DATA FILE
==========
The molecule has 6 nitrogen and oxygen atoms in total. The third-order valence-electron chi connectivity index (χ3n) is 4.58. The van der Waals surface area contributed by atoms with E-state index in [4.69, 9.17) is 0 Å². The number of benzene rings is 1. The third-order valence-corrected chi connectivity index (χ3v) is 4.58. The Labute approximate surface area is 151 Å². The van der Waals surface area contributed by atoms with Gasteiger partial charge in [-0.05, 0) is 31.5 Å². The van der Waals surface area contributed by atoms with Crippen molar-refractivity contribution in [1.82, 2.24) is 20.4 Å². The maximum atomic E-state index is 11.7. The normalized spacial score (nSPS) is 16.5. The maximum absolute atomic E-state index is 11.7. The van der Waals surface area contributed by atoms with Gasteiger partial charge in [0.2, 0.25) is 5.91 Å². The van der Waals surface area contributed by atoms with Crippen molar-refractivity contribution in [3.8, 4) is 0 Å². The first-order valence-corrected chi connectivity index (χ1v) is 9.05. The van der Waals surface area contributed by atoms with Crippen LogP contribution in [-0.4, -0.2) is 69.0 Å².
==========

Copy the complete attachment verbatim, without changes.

The molecule has 6 nitrogen and oxygen atoms in total. The third-order valence-electron chi connectivity index (χ3n) is 4.58. The van der Waals surface area contributed by atoms with E-state index in [4.69, 9.17) is 0 Å². The number of benzene rings is 1. The third-order valence-corrected chi connectivity index (χ3v) is 4.58. The Labute approximate surface area is 151 Å². The van der Waals surface area contributed by atoms with Gasteiger partial charge in [-0.05, 0) is 31.5 Å². The van der Waals surface area contributed by atoms with Crippen molar-refractivity contribution in [1.82, 2.24) is 20.4 Å². The maximum atomic E-state index is 11.7. The normalized spacial score (nSPS) is 16.5. The maximum absolute atomic E-state index is 11.7. The van der Waals surface area contributed by atoms with Gasteiger partial charge in [0.2, 0.25) is 5.91 Å². The van der Waals surface area contributed by atoms with Crippen molar-refractivity contribution in [3.8, 4) is 0 Å². The first-order valence-corrected chi connectivity index (χ1v) is 9.05. The van der Waals surface area contributed by atoms with Crippen LogP contribution in [-0.4, -0.2) is 69.0 Å².